This Court is satisfied that because of the nature of this case, that is it's a capital murder case, that because of the fact that the defendant did testify in a previous proceeding prosecuted by the Essex County Prosecutor's Office resulting in a conviction of the co-defendant, Boeglin, that there is potentially an appearance of conflict for the Prosecutor's Office to remain as the prosecuting authority of this case.

The Judge ended the hearing by concluding that the Essex County Prosecutor's Office should be disqualified, and signed an order to that effect on August 6, 1993. We granted the State's motion for leave to appeal.

I

N.J.S.A. 2A:81-17.3 prohibits the prosecutor from using

testimony or evidence, or any information directly or indirectly derived from such testimony or evidence, . . . against the 0 person in any proceeding or prosecution for a crime or offense concerning which he gave answer or produced evidence under court order.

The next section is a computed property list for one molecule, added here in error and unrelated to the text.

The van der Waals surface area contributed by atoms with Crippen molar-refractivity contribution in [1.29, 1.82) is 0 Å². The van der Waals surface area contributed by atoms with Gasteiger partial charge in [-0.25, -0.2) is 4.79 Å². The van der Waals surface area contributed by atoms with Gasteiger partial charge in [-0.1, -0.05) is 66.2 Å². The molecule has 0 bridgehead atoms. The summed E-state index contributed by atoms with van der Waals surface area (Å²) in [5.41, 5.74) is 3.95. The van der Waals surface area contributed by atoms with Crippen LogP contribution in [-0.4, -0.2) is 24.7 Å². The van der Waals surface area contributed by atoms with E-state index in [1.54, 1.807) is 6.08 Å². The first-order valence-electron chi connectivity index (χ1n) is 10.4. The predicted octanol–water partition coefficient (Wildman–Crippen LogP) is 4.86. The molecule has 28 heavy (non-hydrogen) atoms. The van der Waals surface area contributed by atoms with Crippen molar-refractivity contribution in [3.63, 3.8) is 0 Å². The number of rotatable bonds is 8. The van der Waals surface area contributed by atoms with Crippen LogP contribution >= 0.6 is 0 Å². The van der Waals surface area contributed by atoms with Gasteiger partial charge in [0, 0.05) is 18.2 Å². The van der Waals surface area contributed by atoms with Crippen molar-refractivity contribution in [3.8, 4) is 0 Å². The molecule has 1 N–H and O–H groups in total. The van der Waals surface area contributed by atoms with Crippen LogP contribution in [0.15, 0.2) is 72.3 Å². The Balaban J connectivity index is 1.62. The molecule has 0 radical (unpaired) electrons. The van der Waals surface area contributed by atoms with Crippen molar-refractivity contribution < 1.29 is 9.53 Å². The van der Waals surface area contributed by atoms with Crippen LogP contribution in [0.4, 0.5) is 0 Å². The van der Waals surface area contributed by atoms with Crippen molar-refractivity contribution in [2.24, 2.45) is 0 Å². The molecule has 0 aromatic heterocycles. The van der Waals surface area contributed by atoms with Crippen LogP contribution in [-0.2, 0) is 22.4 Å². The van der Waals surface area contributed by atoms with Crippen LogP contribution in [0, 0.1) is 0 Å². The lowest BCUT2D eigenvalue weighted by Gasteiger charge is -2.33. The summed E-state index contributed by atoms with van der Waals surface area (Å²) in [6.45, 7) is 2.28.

The statute affords "use and derivative use" immunity which was sanctioned by the United States Supreme Court in Kastigar v. United States, 406 U.S. 441, 92 S. Ct. 1653, 32 L. Ed. 2d 212, reh'g denied, 408 U.S. 931, 92 S. Ct. 2478, 33 L. Ed. 2d 345 (1972). In Kastigar, the Court determined that a statute which offered use and derivative use immunity was coextensive with the Fifth Amendment privilege against self-incrimination, and, as such, was sufficient to compel testimony over a claim of privilege. Id. 406 U.S. at 453, 92 S. Ct. at 1661, 32 L. Ed. 2d at 222. The purpose of the Fifth Amendment bar against the use of immunized testimony is to "'leave[ ] the witness and the Federal Government in substantially the same position as if the witness had claimed his privilege' in the absence of the grant of immunity." Id. at 458-59, 92 S. Ct. at 1664, 32 L. Ed. 2d at 225 1 (quoting Murphy v. Waterfront Comm'n, 378 U.S. 52, 79, 84 S. Ct. 1594, 1609, 12 L. Ed. 2d 678, 694 (1964)). That purpose is not automatically frustrated simply because the government has been exposed to immunized testimony. United States v. Serrano, 870 F. 2d 1, 17 (1st Cir.1989); United States v. Crowson, 828 F. 2d 1427, 1430 (9th Cir.1987), cert. denied, 488 U.S. 831, 109 S. Ct. 87, 102 L. Ed. 2d 63 (1988); United States v. Pantone, 634 F. 2d 716, 720 (3d Cir.1980). But cf. United States v. McDaniel, 482 F. 2d 305, 311 (8th Cir.1973) (where Assistant United States Attorney read defendant's testimony well in advance of trial without knowing that it was immunized, "the government is confronted with an insurmountable task in discharging the heavy burden of proof imposed by Kastigar ").